The life of Red Hot Chili Peppers singer Anthony Kiedis has been absurd ever since childhood. His unorthodox experience date back to when he first moved to Los Angeles to live with his father, a decision that ultimately hurtled him into the belly of Hollywood.
Before moving to the ‘City of Angels’, aged 12, Kiedis lived a relatively ordinary lifestyle in Michigan with his mother. Then, in the blink of an eye, he was among the seedy underworld of Los Angeles. He witnessed the beauty of California and the dark, depraved side that you rarely see celebrated in the movies.
The singer’s childhood dalliance with acting was encouraged by his father, who himself had made his way to the city to become a star. However, John Michael Kiedis’ big break evaded him. Instead, he sold drugs to feed his family and his habits.
Kiedis Sr. worked under the pseudonym of Blackie Dammett. He appeared in an episode of Charlie’s Angels in 1977 and fittingly played the role of ‘Drug Dealer #3’ in Lethal Weapon. In contrast, it didn’t take Anthony long to secure a major role.
In his book Scar Tissue, the singer shared his fond memories of mastering the craft of acting. He wrote: “Now it was time for me to enrol in acting school. I took children’s classes with a woman named Diane Hull, and they were wonderful”.
Acting was seemingly a crutch for Kiedis during an otherwise dysfunctional period of his life. Clearly, he had a knack for it too, as his first role came in F.I.S.T. (1978), which starred Stallone as a warehouse worker in Cleveland, and fights for the leadership of his labour union.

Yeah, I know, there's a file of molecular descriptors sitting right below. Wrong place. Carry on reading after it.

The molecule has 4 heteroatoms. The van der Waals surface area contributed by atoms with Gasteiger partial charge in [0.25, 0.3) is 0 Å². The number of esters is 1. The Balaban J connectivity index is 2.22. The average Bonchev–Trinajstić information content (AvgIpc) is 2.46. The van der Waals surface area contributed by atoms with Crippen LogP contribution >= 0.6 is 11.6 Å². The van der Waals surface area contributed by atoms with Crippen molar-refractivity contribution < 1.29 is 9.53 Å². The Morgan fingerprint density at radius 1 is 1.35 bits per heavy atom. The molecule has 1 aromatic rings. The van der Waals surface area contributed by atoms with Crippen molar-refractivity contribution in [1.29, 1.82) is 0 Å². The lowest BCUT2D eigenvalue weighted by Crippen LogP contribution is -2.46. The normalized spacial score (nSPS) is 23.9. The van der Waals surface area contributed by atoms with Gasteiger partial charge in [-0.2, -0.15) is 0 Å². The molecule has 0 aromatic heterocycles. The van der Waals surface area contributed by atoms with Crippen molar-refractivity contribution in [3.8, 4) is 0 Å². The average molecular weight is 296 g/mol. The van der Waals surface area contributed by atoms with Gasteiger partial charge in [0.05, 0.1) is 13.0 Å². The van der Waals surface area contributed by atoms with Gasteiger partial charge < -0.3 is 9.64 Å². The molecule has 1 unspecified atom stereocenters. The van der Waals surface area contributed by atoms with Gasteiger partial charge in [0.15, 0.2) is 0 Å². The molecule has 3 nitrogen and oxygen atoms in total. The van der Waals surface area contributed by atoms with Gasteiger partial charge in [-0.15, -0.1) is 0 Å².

For his stage name, Kiedis opted to follow the family lineage. He once explained: “Well, it’s got to be something Dammett, because I’m your son. So Cole Dammett was born. Get it? Cole, son of Blackie”.
While for most teenagers, starring alongside Sylvester Stallone would have been an intimidating experience, Kiedis was built differently. His father’s business dealings had made him a well-connected figure. Anthony met Keith Moon, David Bowie, Alice Cooper, Blondie, Talking Heads, and Cher was even once his babysitter. Meeting Stallone was just another day in the life of Kiedis.
In 2011, the singer opened up to Interview Magazine about how his crazed youth prepared him for the limelight. He said, “I never really thought in terms of the concept of being a rock star — being around people like that just seemed like normal day-in-the-life stuff to me.
“Those were just the surroundings I grew up in. I think the concept of rock stardom has turned into something shallow and meaningless. I don’t really believe in that concept anymore of, ‘Oh, you’re a rock star so you can live excessively’ or whatever. There probably hasn’t been a bona fide rock star since the late ’70s.”
Starring alongside Sylvester Stallone combined with everything else he witnessed made Kiedis numb to the idea of fame being this foreign entity, and it’s something that has surrounded him for as long as he can remember.
In the end, acting would prove not to be his calling. After his appearance in F.I.S.T., Kiedis would only act twice again as Cole Blackett, and music soon took a stranglehold on him, which has proved to be irreversible as the decades have gone on.